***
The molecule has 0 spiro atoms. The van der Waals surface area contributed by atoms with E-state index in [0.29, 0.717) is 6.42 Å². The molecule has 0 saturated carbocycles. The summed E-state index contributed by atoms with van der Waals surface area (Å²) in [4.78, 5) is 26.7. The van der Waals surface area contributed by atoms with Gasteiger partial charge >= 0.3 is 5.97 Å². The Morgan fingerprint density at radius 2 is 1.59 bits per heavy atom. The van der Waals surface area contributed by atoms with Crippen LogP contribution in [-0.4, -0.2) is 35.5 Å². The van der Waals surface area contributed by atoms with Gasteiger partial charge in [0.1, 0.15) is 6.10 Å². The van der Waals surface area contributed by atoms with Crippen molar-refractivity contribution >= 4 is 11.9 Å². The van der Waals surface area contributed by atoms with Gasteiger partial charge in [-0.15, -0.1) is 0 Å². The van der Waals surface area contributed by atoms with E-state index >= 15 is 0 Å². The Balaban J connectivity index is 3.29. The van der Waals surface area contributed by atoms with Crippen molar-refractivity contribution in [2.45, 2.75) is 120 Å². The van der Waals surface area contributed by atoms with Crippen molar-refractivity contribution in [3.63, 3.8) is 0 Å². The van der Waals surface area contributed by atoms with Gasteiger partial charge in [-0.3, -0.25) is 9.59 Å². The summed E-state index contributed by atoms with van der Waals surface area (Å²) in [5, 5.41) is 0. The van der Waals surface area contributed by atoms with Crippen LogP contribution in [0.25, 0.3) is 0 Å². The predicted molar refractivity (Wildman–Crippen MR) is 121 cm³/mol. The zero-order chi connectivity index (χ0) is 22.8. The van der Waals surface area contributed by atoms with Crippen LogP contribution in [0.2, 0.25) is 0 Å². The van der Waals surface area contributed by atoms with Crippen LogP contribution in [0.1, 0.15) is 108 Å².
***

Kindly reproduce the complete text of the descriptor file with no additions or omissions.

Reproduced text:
The molecule has 0 spiro atoms. The van der Waals surface area contributed by atoms with E-state index in [0.29, 0.717) is 6.42 Å². The molecule has 0 saturated carbocycles. The summed E-state index contributed by atoms with van der Waals surface area (Å²) in [4.78, 5) is 26.7. The van der Waals surface area contributed by atoms with Gasteiger partial charge >= 0.3 is 5.97 Å². The Morgan fingerprint density at radius 2 is 1.59 bits per heavy atom. The van der Waals surface area contributed by atoms with Crippen LogP contribution in [-0.4, -0.2) is 35.5 Å². The van der Waals surface area contributed by atoms with Gasteiger partial charge in [0.1, 0.15) is 6.10 Å². The van der Waals surface area contributed by atoms with Crippen molar-refractivity contribution >= 4 is 11.9 Å². The van der Waals surface area contributed by atoms with Gasteiger partial charge in [-0.15, -0.1) is 0 Å². The van der Waals surface area contributed by atoms with E-state index >= 15 is 0 Å². The Balaban J connectivity index is 3.29. The van der Waals surface area contributed by atoms with Crippen molar-refractivity contribution in [2.45, 2.75) is 120 Å². The van der Waals surface area contributed by atoms with Crippen molar-refractivity contribution in [3.63, 3.8) is 0 Å². The van der Waals surface area contributed by atoms with Gasteiger partial charge in [-0.3, -0.25) is 9.59 Å². The summed E-state index contributed by atoms with van der Waals surface area (Å²) in [5, 5.41) is 0. The van der Waals surface area contributed by atoms with Crippen LogP contribution in [0.25, 0.3) is 0 Å². The predicted molar refractivity (Wildman–Crippen MR) is 121 cm³/mol. The zero-order chi connectivity index (χ0) is 22.8. The van der Waals surface area contributed by atoms with Crippen LogP contribution in [0.2, 0.25) is 0 Å². The van der Waals surface area contributed by atoms with Crippen LogP contribution in [0.1, 0.15) is 108 Å².